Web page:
"The Time Machine (1978)" is a television retelling of H.G. Wells' classic: a remake, if one will, of the 1960 George Pal production, playing upon its modified elements and supporting characters. It's part of the Sunn Classics "Classics Illustrated" movie series, which included "Fall of the House of Usher", "Last of the Mohicans" and "The Donner Pass".
Initially, our hero ventures back to points in American history, including the Salem witch hunts and the Old West (covering both the Gold Rush and the Younger Gang), before jaunting into the future to meet the Eloi and Morlocks.
The Morlocks, as in Pal's version, are brutal and hideous. These particular mutants are hairless, pale and glowing eyed, sporting uniforms instead of loincloths. (In some respects, they look like modified versions of James Arness' "Thing from Another World".)
Much as Rod Taylor's George champions the Eloi against the Morlocks, so does Beck's Perry, who does his utmost to keep the Eloi from being devoured. Nonetheless, due to the Eloi's higher intellectual capacity, one must wonder why they never rebelled prior to Perry's arrival.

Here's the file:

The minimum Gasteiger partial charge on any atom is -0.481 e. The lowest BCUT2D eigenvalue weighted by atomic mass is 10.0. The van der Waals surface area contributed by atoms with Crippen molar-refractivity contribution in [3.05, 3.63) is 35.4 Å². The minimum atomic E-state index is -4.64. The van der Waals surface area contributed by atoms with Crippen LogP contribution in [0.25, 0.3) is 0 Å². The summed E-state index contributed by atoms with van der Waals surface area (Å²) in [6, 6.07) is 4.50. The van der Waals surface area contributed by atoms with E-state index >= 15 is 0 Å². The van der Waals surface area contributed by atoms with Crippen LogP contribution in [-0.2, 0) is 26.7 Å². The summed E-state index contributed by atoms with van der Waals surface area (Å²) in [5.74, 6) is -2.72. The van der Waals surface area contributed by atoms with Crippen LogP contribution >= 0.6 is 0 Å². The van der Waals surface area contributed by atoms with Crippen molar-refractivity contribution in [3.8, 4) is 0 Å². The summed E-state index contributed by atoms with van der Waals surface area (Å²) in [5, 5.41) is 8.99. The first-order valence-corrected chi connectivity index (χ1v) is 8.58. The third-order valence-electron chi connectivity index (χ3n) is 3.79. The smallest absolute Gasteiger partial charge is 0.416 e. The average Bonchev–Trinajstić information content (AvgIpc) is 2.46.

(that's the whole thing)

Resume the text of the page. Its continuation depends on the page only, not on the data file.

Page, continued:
Like Pal's version, Schellerup's touches upon the long-term effects of war. For example, Perry's futuristic sojourn is really a means to find "proof" that Mega Corp's activities will lead to cataclysmic consequences. A derelict museum supplies such proof, and Perry travels back to confront his employers with what he's learned, only to be told they wish to use his time-travel accomplishments for questionable purposes.
This prompts Perry to zoom back to Weena and the Eloi, but of course, the insinuation of additional time-tripping stories prevails; implying that this "Time Machine" may have launched a series beyond the "Classics Illustrated" franchise. (Further evidence of such can be found in the earlier time-travel segments, where the potential for ongoing adventures is dealt.)
Unfortunately, this adaptation fared poorly in the ratings and gained few accolades among critics and fans, who were more inclined to embrace the Pal Oscar winner.
Still, the '78 remake is superior to the televised competition of its time, and with the passing of years has earned its supporters. Though it may not be the most acclaimed film version of Well's tale, it still captures its spirit, and if only for that, is worthy of reverence.